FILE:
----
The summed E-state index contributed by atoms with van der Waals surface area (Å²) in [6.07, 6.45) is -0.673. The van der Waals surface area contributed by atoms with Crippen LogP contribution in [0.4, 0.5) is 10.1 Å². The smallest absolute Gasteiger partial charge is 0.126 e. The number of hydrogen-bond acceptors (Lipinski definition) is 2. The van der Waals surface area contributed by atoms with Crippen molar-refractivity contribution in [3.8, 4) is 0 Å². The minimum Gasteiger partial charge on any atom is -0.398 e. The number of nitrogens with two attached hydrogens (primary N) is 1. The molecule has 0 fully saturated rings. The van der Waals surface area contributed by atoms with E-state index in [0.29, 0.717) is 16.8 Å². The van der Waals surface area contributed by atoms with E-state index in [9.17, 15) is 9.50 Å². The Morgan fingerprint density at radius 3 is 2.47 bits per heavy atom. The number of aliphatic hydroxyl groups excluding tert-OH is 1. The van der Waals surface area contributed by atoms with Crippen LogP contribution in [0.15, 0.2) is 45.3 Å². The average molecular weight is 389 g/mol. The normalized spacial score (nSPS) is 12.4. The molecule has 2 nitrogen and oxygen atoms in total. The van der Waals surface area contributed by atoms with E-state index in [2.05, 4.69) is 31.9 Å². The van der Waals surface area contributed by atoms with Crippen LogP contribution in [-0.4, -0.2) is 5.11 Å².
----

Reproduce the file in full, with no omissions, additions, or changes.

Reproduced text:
The summed E-state index contributed by atoms with van der Waals surface area (Å²) in [6.07, 6.45) is -0.673. The van der Waals surface area contributed by atoms with Crippen LogP contribution in [0.4, 0.5) is 10.1 Å². The smallest absolute Gasteiger partial charge is 0.126 e. The number of hydrogen-bond acceptors (Lipinski definition) is 2. The van der Waals surface area contributed by atoms with Crippen molar-refractivity contribution in [3.8, 4) is 0 Å². The minimum Gasteiger partial charge on any atom is -0.398 e. The number of nitrogens with two attached hydrogens (primary N) is 1. The molecule has 0 fully saturated rings. The van der Waals surface area contributed by atoms with E-state index in [0.29, 0.717) is 16.8 Å². The van der Waals surface area contributed by atoms with E-state index in [9.17, 15) is 9.50 Å². The Morgan fingerprint density at radius 3 is 2.47 bits per heavy atom. The number of aliphatic hydroxyl groups excluding tert-OH is 1. The van der Waals surface area contributed by atoms with Crippen LogP contribution in [0.15, 0.2) is 45.3 Å². The average molecular weight is 389 g/mol. The normalized spacial score (nSPS) is 12.4. The molecule has 2 nitrogen and oxygen atoms in total. The van der Waals surface area contributed by atoms with E-state index in [2.05, 4.69) is 31.9 Å². The van der Waals surface area contributed by atoms with Crippen LogP contribution in [-0.4, -0.2) is 5.11 Å².